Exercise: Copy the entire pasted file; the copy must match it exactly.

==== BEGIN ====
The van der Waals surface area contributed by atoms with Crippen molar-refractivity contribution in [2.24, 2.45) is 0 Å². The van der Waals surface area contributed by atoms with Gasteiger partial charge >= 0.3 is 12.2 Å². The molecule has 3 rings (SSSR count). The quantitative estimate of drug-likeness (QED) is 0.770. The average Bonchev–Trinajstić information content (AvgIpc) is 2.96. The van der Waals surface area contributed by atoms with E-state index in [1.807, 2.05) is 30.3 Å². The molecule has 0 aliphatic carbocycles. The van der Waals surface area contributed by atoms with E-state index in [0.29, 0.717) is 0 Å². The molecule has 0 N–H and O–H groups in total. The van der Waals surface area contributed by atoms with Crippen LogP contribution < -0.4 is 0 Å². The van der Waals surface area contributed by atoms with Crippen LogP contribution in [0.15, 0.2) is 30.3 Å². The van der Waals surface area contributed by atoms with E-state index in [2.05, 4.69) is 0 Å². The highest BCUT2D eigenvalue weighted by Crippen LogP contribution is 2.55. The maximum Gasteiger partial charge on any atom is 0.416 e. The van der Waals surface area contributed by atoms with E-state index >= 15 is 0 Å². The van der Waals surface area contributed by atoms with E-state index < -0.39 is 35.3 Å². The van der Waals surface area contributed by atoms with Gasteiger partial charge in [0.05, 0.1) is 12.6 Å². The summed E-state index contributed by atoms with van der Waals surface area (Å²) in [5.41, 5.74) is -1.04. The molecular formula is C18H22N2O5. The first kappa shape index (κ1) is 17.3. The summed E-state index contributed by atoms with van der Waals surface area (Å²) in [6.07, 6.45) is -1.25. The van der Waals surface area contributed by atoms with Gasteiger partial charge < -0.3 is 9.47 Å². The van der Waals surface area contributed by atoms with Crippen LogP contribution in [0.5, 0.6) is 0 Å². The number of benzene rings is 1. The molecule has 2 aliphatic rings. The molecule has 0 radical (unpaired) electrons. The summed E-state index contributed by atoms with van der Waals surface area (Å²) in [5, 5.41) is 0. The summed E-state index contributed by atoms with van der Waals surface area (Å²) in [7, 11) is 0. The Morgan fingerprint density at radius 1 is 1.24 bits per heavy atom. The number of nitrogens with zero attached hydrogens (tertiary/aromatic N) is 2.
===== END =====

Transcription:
The van der Waals surface area contributed by atoms with Crippen molar-refractivity contribution in [2.24, 2.45) is 0 Å². The van der Waals surface area contributed by atoms with Gasteiger partial charge >= 0.3 is 12.2 Å². The molecule has 3 rings (SSSR count). The quantitative estimate of drug-likeness (QED) is 0.770. The average Bonchev–Trinajstić information content (AvgIpc) is 2.96. The van der Waals surface area contributed by atoms with E-state index in [1.807, 2.05) is 30.3 Å². The molecule has 0 aliphatic carbocycles. The van der Waals surface area contributed by atoms with E-state index in [0.29, 0.717) is 0 Å². The molecule has 0 N–H and O–H groups in total. The van der Waals surface area contributed by atoms with Crippen LogP contribution < -0.4 is 0 Å². The van der Waals surface area contributed by atoms with Crippen LogP contribution in [0.15, 0.2) is 30.3 Å². The van der Waals surface area contributed by atoms with E-state index in [2.05, 4.69) is 0 Å². The highest BCUT2D eigenvalue weighted by Crippen LogP contribution is 2.55. The maximum Gasteiger partial charge on any atom is 0.416 e. The van der Waals surface area contributed by atoms with E-state index >= 15 is 0 Å². The van der Waals surface area contributed by atoms with E-state index < -0.39 is 35.3 Å². The van der Waals surface area contributed by atoms with Gasteiger partial charge in [0.05, 0.1) is 12.6 Å². The summed E-state index contributed by atoms with van der Waals surface area (Å²) in [5.41, 5.74) is -1.04. The molecular formula is C18H22N2O5. The first kappa shape index (κ1) is 17.3. The summed E-state index contributed by atoms with van der Waals surface area (Å²) in [6.07, 6.45) is -1.25. The van der Waals surface area contributed by atoms with Gasteiger partial charge < -0.3 is 9.47 Å². The van der Waals surface area contributed by atoms with Crippen LogP contribution in [0.5, 0.6) is 0 Å². The number of benzene rings is 1. The molecule has 2 aliphatic rings. The molecule has 0 radical (unpaired) electrons. The summed E-state index contributed by atoms with van der Waals surface area (Å²) in [5, 5.41) is 0. The summed E-state index contributed by atoms with van der Waals surface area (Å²) in [7, 11) is 0. The Morgan fingerprint density at radius 1 is 1.24 bits per heavy atom. The number of nitrogens with zero attached hydrogens (tertiary/aromatic N) is 2.